What is a pacemaker?
A pacemaker is a small battery-operated device that helps the heart beat in a regular rhythm. Traditional pacemakers have three parts: a generator, wires (leads) and sensors (electrodes). Some newer pacemakers are wireless.
It produces electrical impulses to help control abnormal heartbeats. It's implanted under the skin through a small incision on your chest just under the collarbone or sometimes in the stomach area.
The traditional pacemaker is connected to your heart through tiny wires (leads). These are implanted at the same time. The impulses flow through these wires to your heart.
The sensors (electrodes) at the end of the wires detect abnormal heartbeats and deliver electrical impulses to return your heart to its normal rhythm.
There are different types of traditional pacemakers:
- Single-lead pacemakers use one lead usually placed in the right ventricle (the lower right chamber of your heart).
- Dual-lead pacemakers use one lead in the right atrium and one lead in the right ventricle.
- Biventricular pacemakers (also called cardiac resynchronization therapy or CRT) use three leads. They are placed in the right atrium, right ventricle and left ventricle.
Wireless pacemakers are smaller than traditional ones. The pulse generator and electrodes are all in one device. Placement of the pacemaker doesn't require surgery. It's placed inside your heart through a catheter (small tube) inserted through one of your veins. Once it's in place, the pacemaker sends impulses to the right ventricle.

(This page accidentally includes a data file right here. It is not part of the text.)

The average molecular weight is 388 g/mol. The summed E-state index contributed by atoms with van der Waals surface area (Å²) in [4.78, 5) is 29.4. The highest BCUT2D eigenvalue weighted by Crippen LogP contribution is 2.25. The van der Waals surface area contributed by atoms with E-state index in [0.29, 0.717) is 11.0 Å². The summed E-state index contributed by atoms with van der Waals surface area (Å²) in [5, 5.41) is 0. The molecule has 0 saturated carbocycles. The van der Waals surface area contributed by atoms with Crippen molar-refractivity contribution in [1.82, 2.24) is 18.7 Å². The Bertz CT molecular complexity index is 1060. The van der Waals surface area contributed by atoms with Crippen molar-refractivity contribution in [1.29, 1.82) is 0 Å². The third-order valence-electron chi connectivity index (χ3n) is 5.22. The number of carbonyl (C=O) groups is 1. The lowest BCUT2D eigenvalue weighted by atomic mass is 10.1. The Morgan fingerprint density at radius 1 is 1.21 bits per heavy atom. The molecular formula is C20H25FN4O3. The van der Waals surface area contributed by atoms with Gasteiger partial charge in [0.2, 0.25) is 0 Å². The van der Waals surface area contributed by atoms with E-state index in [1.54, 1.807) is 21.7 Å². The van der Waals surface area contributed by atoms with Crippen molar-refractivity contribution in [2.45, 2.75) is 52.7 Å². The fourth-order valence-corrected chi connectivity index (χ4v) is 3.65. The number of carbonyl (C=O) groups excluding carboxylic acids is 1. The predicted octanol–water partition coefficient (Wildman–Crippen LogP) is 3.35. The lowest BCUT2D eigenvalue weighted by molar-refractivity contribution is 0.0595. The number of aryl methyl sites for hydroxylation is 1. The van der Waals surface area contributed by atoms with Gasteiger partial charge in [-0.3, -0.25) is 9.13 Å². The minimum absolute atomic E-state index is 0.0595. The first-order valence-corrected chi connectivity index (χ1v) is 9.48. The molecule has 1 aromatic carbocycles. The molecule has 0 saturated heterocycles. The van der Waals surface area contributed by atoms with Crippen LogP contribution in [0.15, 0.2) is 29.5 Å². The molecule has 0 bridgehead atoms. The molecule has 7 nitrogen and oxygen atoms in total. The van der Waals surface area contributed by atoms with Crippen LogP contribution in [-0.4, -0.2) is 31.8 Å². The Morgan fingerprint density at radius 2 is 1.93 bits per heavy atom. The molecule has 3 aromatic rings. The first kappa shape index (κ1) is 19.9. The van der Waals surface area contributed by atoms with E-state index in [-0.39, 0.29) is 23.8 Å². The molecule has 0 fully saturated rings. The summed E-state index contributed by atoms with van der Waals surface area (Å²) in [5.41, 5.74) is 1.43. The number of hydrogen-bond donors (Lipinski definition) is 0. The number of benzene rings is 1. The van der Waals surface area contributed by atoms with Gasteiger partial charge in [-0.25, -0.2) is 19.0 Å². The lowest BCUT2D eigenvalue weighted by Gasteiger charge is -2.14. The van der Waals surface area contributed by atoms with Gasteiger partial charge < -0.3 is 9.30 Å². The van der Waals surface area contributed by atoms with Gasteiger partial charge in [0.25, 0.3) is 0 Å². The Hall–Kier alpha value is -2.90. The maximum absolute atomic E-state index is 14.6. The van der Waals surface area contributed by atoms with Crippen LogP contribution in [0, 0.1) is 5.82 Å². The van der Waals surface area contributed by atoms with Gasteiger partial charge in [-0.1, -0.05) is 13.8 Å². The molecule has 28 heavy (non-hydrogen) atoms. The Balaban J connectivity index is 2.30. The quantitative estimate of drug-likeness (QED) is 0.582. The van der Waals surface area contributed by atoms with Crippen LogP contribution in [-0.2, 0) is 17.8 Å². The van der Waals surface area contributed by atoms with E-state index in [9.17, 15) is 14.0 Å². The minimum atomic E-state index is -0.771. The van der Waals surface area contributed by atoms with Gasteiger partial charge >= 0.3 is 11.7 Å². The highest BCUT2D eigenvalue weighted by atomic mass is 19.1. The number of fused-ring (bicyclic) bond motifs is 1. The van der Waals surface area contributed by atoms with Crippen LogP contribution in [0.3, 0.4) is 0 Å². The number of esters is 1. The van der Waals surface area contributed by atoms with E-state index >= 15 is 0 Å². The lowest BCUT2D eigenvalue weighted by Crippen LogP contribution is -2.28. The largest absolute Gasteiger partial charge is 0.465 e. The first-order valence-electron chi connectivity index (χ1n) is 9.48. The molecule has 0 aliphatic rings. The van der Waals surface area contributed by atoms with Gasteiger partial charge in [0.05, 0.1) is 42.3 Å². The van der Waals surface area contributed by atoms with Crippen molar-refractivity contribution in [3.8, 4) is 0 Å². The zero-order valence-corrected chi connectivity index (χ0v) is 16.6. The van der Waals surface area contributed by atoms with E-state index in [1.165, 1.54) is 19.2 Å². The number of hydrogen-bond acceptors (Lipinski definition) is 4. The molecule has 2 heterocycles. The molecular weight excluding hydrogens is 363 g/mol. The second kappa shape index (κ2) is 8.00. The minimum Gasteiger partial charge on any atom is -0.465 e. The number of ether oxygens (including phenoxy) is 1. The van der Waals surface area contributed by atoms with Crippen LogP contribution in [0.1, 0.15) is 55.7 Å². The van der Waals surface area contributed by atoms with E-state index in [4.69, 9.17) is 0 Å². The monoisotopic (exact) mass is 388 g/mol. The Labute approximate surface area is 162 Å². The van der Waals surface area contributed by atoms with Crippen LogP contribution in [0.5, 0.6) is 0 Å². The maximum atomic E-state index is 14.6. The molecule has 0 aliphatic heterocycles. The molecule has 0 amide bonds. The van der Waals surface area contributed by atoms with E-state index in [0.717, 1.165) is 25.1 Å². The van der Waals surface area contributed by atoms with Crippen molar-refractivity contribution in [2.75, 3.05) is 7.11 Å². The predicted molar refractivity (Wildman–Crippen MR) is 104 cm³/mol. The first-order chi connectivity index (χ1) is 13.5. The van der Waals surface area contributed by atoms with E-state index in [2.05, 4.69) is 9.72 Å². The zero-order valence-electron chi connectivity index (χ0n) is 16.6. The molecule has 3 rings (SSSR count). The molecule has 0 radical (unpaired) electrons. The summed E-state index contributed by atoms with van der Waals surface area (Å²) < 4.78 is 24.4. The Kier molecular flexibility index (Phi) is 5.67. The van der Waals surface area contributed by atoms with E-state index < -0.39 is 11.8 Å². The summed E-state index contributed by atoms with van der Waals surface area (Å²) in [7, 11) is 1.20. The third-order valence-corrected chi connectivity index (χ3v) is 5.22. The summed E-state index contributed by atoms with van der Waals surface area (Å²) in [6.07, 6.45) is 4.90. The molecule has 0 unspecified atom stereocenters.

Why do I need one?
Your doctor may recommend a pacemaker to make your heart beat more regularly if:
- Your heartbeat is too slow and often irregular.
- Your heartbeat is sometimes normal and sometimes too fast or too slow.
How does a pacemaker work?
The sinus node is the heart's natural pacemaker. It's a small mass of specialized cells in the top of the right atrium (upper chamber of the heart). It produces the electrical impulses that cause your heart to beat.
A chamber of the heart contracts when an electrical impulse or signal moves across it. For the heart to beat properly, the signal must travel down a specific path to reach the ventricles (the heart's lower chambers).
When the heart's natural pacemaker is defective, the heartbeat may be too fast, too slow or irregular. Rhythm problems also can occur because of a blockage or abnormality of your heart's electrical pathways.
An artificial pacemaker replaces the heart's defective natural pacemaker functions. Most pacemakers work only when they’re needed (demand pacemakers).
- Demand pacemakers have a sensing device. It shuts the pacemaker off if the heartbeat is above a certain rate.
- When the heartbeat is slower than the pacemaker rate, the sensing device turns the pacemaker on again.
- The sensors (electrodes) at the end of the wires (leads) detect abnormal heartbeats and deliver electrical impulses to return your heart to its normal rhythm.
Download and print our Answers by Heart sheet: What is a Pacemaker? (PDF)
Learn about devices that interfere with a pacemaker.
Also learn what you can and cannot do when you have a pacemaker. Read about living with a pacemaker.